People often want to know from where my own sunniness stems. The underlying question, though only a few will actually deliver it this bluntly, is “how do you work on mass atrocities, wartime sexual violence, and enforced disappearance and still manage to smile as much as you do?” As long as the people I work to serve express hope, the least I can do is to match it. It is their sunniness I seek to mirror, their hope from which I learn, their positivity I absorb and seek to reflect. To borrow from Arundhati Roy: Alongside destruction, if I look very hard (for looking, too, is a choice), I can usually find a glimmer of beauty; alongside conflict, love; alongside darkness, light.
Interestingly, as I learned today, this creates a single narrative in my own life. When these tales relate to my life and not to that of others, I tell the stories of sudden death and loss and grief and being uprooted with a smile, as though I try to reassure my listener that I am okay, that it is okay (whatever it really is). I refuse to drag out the tone or dramatize, to linger on each loss, to zoom in on my personal stories with gravity. This — like memory, like all narratives — is a choice. The single narrative of victimization and pity is one that I wish to resist so fervently that I’d rather err on the side of excessive sunniness, of normalizing the unnormalizable. For, at the end of the day, I am okay, and the sunniness resonates more than the pity.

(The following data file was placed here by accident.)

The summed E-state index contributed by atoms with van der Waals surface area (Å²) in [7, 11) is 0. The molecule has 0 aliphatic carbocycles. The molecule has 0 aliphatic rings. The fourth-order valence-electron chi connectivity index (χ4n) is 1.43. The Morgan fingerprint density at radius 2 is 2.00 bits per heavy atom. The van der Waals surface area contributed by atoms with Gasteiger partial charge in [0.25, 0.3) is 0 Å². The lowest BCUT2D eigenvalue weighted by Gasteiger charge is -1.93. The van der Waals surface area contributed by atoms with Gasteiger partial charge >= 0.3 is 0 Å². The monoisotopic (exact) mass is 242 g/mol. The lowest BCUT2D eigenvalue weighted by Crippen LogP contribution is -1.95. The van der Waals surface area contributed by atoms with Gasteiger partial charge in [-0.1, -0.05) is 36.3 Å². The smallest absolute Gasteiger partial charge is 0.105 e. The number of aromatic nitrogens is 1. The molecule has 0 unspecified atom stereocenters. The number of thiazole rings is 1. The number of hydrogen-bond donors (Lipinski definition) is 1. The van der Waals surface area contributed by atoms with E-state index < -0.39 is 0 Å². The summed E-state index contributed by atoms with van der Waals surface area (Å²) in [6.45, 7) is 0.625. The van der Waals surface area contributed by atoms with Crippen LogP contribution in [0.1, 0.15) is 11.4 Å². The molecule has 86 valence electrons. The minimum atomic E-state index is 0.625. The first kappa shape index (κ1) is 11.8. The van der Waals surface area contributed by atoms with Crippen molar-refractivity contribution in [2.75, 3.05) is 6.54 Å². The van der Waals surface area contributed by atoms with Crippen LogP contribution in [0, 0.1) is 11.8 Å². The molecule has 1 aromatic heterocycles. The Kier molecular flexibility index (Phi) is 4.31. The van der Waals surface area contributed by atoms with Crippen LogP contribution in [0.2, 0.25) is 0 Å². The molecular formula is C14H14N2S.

Does it all become a competition, whereby we try to scream our positive experience louder than the negative narratives, in the hope of overwhelming the latter out of existence? And, if so, what happens to texture and nuance — two qualities that give narratives their depth and resonance? These were the questions with which I began. Two waterfalls, a rainbow, a few cloud forests, an arepa, a patacon, a tinto, some mist, and a muddy pair of pants later, I am still working my way to the answers. For now, I know this: When positivity becomes the single narrative, indeed the only narrative, in situations of armed conflict or in its aftermath, there are reasons to be skeptical and cautious, to dig deeper till we get to the less sunny stories and do them justice.
But the very existence of armed conflict itself does not render the positive stories irrelevant or inappropriate. On the contrary, in my eyes, it renders them necessary. This is why I hunt for sunniness: Because in the presence of beauty and hope, I am less scared. The narratives of fear and violence and injustice have less of a grip on me when I can find the beauty — because it is this beauty and hope that have the power to guide me to action, that put me in conversation with the atrocities at their mass scale, that give me the courage to confront them.